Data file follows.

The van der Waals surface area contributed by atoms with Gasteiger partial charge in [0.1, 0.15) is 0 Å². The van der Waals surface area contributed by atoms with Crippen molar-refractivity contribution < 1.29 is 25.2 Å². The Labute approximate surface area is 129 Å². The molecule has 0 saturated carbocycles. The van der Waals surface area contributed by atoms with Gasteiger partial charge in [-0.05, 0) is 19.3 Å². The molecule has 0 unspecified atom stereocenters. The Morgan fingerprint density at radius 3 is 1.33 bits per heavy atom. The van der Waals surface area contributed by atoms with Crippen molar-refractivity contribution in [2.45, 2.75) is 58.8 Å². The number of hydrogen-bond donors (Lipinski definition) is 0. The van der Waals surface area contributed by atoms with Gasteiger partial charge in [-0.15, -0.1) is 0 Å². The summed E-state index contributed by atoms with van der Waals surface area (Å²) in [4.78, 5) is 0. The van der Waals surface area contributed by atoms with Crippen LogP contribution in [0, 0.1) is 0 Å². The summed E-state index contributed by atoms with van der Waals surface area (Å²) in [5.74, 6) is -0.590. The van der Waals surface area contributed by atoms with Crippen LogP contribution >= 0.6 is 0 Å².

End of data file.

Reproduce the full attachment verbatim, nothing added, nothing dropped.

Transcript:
The van der Waals surface area contributed by atoms with Gasteiger partial charge in [0.1, 0.15) is 0 Å². The van der Waals surface area contributed by atoms with Crippen molar-refractivity contribution < 1.29 is 25.2 Å². The Labute approximate surface area is 129 Å². The molecule has 0 saturated carbocycles. The van der Waals surface area contributed by atoms with Gasteiger partial charge in [-0.05, 0) is 19.3 Å². The molecule has 0 unspecified atom stereocenters. The Morgan fingerprint density at radius 3 is 1.33 bits per heavy atom. The van der Waals surface area contributed by atoms with Crippen molar-refractivity contribution in [2.45, 2.75) is 58.8 Å². The number of hydrogen-bond donors (Lipinski definition) is 0. The van der Waals surface area contributed by atoms with Gasteiger partial charge in [-0.15, -0.1) is 0 Å². The summed E-state index contributed by atoms with van der Waals surface area (Å²) in [4.78, 5) is 0. The van der Waals surface area contributed by atoms with Crippen LogP contribution in [0, 0.1) is 0 Å². The summed E-state index contributed by atoms with van der Waals surface area (Å²) in [5.74, 6) is -0.590. The van der Waals surface area contributed by atoms with Crippen LogP contribution >= 0.6 is 0 Å².